Oops: Speculative Realism

(Via the wikipedia entry, which isn’t bad, and Graham Harman’s brief tutorial . . .)

Speculative Realism relies on two key principles, the Principles of Correlationism and Factiality. The first characterizes the mainstream of “Western philosophy” since Kant (Kant → the Idealists → phenomenology/analytic philosophy); the second, Speculative Realism.

The Principle of Correlationism

We can know only the correlate of thought and being; what lies outside that correlate is unknowable.

(The term was coined by Meillassoux in After Finitude: An Essay on the Necessity of Contingency [2006; Continuum, 2008].)

  • We can “know” things only insofar as we can think them (Kant, for example, posits a set of categories that serve as our cognitive operating system).
  • We cannot “know” things-in-themselves — tho we can imagine them (Schopenhauer, for example, imagines the thing-in-itself by analogy with “will”).

I.e., philosophy is based in the interplay of human and world (it is anthropic).

As a result, most Kantians concern themselves primarily with “access,” namely, how humans come to interpret things and the world — thus, epistemology, language analysis and critique. Ontology, inasmuch as it is done at all, is political: it represents a conflict over what exists. (See Meillassoux on correlationism.)

The Principle of Factiality

Things could be other than they are.

(See Meillassoux on factiality.)

Cf. what Levi Bryant calls the Ontic Principle: there is no difference that does not make a difference (a.k.a. Latour’s Principle: there is no transportation [relation between two “actors” or objects] without translation [a labour that produces something new in the process]). Everything counts. Thus,

  • no object is simply the bearer or vehicle of another object;
  • humans contribute only one difference among others.

Speculative Realism takes factiality as its starting point.

A Speculative Realist Genealogy

As against naïve realism (the world is as it seems) and transcendental idealism (the world is not as it seems), Speculative Realism holds that the world is — or, rather, can be — not as it seems.

Harman constructs a genealogy of post-Enlightenment philosophy in these terms:

  • Kant and Husserl are weak Correlationists (sceptics).
  • Hegel, Wittgenstein and Heidegger are strong Correlationists (idealists) and reject the Principle of Factiality.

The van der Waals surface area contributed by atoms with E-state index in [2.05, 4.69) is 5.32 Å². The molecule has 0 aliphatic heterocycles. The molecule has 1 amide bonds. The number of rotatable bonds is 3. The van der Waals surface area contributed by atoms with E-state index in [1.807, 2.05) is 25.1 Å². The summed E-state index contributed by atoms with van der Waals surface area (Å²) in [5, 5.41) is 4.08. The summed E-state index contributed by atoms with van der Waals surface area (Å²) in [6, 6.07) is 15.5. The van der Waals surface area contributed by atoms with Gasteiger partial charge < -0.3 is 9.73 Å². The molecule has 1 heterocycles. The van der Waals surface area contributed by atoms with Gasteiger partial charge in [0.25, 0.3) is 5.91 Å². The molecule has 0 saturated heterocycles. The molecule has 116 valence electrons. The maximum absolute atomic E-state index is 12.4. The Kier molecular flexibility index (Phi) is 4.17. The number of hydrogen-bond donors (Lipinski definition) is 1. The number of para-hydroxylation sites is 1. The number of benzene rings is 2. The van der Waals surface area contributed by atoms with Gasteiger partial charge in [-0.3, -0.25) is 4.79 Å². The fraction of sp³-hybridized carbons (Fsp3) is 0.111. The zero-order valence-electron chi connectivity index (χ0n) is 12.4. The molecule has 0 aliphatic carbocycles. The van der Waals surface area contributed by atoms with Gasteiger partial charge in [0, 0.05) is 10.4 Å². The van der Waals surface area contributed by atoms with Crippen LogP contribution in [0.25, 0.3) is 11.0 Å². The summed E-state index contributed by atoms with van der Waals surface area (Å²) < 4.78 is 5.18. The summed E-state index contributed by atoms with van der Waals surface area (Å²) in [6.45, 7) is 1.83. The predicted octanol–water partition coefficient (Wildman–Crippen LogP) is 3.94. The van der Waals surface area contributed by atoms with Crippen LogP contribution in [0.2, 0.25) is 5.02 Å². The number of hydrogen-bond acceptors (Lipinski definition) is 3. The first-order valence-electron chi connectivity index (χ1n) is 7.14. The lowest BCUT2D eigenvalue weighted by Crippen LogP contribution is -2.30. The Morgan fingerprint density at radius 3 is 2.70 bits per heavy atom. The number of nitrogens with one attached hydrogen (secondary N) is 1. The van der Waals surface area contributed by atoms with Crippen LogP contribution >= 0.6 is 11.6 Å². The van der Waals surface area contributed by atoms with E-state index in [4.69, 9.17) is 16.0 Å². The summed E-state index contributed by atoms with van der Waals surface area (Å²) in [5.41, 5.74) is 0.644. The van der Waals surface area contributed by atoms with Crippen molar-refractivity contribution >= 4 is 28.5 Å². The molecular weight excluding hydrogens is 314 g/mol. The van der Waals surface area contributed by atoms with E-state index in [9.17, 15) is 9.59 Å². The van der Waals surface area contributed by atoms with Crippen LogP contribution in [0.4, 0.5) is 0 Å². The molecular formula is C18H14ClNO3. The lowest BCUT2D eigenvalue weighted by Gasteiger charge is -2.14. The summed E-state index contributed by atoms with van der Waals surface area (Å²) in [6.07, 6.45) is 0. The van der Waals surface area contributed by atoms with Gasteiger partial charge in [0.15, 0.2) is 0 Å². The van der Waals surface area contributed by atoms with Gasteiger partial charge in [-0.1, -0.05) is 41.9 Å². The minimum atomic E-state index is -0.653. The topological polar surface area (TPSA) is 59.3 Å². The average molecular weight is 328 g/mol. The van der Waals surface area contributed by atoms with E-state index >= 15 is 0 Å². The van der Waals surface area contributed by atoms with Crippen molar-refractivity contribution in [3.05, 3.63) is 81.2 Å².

• Meillassoux, Harman, Grant and Brassier et al. are strong Factialists (speculative realists/materialists, a term coined by Brassier in 2007) and reject the Principle of Correlation.

Speculative realists thus return to Hume: they reject the necessity not only of all physical laws of nature, but all logical laws, including the Principle of Sufficient Reason — with the exception of the Principle of Non-Contradiction, upon which the Principle of Factiality relies.

Object-Oriented Philosophy

Yet, against what Harman calls anti-realist “radical philosophy,” which either

  • “undermines” objects (objects are the surfaces of the Real [cf. Schopenhauer, etc.]) or
  • “overmines” them (objects are bundles of qualities [cf. Hume, etc.] or relations [cf. Latour, Whitehead, etc.]),

and against most of the other Speculative Realists, he returns to objects: hence, the term Object-Oriented Philosophy (OOP, a term coined by Harman in 1999; cf. Tool Being: Heidegger and the Metaphysics of Objects [Open Court, 2002] and Guerilla Metaphysics: Phenomenology and the Carpentry of Things [Open Court, 2007]).

All things, whether physical or fictional, are equally objects.

  • When objects combine, they create new objects; objects can both come to be and pass away.
  • An object is an infinite recess; there is no “bottom” to the series of objects.
  • There are two types of objects: real objects (everyday things, e.g., cotton) and sensual objects, which can interact (caricatures of things, e.g., the cotton that burns).

So, for Speculative Realism, philosophy is based on one world, made up of objects (it is Copernican — or, to put it simply, realist).

Furthermore, ontology is independent of politics: it cannot be validated in terms of its political effects or be used to serve political ends, for example, to determine a political program or to ontologise political arguments; nonetheless, ontology can enable us to understand how to leverage power, i.e. to translate political thinking into action (see Nina Power). (See Harmon on “Object-Oriented Philosophy.”)

Further Reading


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